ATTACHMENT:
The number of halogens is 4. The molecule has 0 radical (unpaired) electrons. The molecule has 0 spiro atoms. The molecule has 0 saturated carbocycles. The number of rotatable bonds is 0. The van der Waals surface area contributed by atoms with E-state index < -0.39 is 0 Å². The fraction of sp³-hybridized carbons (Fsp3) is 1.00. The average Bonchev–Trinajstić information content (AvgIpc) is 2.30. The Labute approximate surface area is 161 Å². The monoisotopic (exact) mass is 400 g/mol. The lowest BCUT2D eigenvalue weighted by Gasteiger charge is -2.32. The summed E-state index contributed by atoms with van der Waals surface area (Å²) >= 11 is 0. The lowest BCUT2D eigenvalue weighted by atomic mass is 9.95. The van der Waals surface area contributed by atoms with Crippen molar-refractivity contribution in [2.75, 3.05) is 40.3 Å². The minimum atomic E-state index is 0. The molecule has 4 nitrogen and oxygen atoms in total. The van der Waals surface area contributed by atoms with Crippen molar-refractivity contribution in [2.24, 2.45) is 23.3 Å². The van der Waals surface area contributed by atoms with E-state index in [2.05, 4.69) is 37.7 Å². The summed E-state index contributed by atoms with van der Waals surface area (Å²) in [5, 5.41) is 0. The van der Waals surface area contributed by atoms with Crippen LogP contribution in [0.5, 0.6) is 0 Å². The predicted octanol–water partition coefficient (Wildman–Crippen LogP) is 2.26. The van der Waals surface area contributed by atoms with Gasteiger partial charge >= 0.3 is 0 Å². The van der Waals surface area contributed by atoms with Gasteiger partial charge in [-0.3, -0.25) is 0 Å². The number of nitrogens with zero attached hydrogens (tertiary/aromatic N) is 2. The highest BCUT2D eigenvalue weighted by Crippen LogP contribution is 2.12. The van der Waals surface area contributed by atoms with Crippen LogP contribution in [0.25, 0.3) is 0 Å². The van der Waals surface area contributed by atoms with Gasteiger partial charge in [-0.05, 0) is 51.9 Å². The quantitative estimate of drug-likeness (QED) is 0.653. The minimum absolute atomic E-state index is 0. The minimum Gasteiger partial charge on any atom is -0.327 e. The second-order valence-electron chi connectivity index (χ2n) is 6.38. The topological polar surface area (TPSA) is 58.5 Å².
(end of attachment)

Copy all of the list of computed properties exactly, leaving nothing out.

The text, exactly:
The number of halogens is 4. The molecule has 0 radical (unpaired) electrons. The molecule has 0 spiro atoms. The molecule has 0 saturated carbocycles. The number of rotatable bonds is 0. The van der Waals surface area contributed by atoms with E-state index < -0.39 is 0 Å². The fraction of sp³-hybridized carbons (Fsp3) is 1.00. The average Bonchev–Trinajstić information content (AvgIpc) is 2.30. The Labute approximate surface area is 161 Å². The monoisotopic (exact) mass is 400 g/mol. The lowest BCUT2D eigenvalue weighted by Gasteiger charge is -2.32. The summed E-state index contributed by atoms with van der Waals surface area (Å²) >= 11 is 0. The lowest BCUT2D eigenvalue weighted by atomic mass is 9.95. The van der Waals surface area contributed by atoms with Crippen molar-refractivity contribution in [2.75, 3.05) is 40.3 Å². The minimum atomic E-state index is 0. The molecule has 4 nitrogen and oxygen atoms in total. The van der Waals surface area contributed by atoms with Crippen molar-refractivity contribution in [2.24, 2.45) is 23.3 Å². The van der Waals surface area contributed by atoms with E-state index in [2.05, 4.69) is 37.7 Å². The summed E-state index contributed by atoms with van der Waals surface area (Å²) in [5, 5.41) is 0. The van der Waals surface area contributed by atoms with Crippen LogP contribution in [0.5, 0.6) is 0 Å². The predicted octanol–water partition coefficient (Wildman–Crippen LogP) is 2.26. The van der Waals surface area contributed by atoms with Gasteiger partial charge >= 0.3 is 0 Å². The van der Waals surface area contributed by atoms with Gasteiger partial charge in [-0.3, -0.25) is 0 Å². The number of nitrogens with zero attached hydrogens (tertiary/aromatic N) is 2. The highest BCUT2D eigenvalue weighted by Crippen LogP contribution is 2.12. The van der Waals surface area contributed by atoms with Crippen LogP contribution in [0.25, 0.3) is 0 Å². The van der Waals surface area contributed by atoms with Gasteiger partial charge in [-0.05, 0) is 51.9 Å². The quantitative estimate of drug-likeness (QED) is 0.653. The minimum absolute atomic E-state index is 0. The minimum Gasteiger partial charge on any atom is -0.327 e. The second-order valence-electron chi connectivity index (χ2n) is 6.38. The topological polar surface area (TPSA) is 58.5 Å².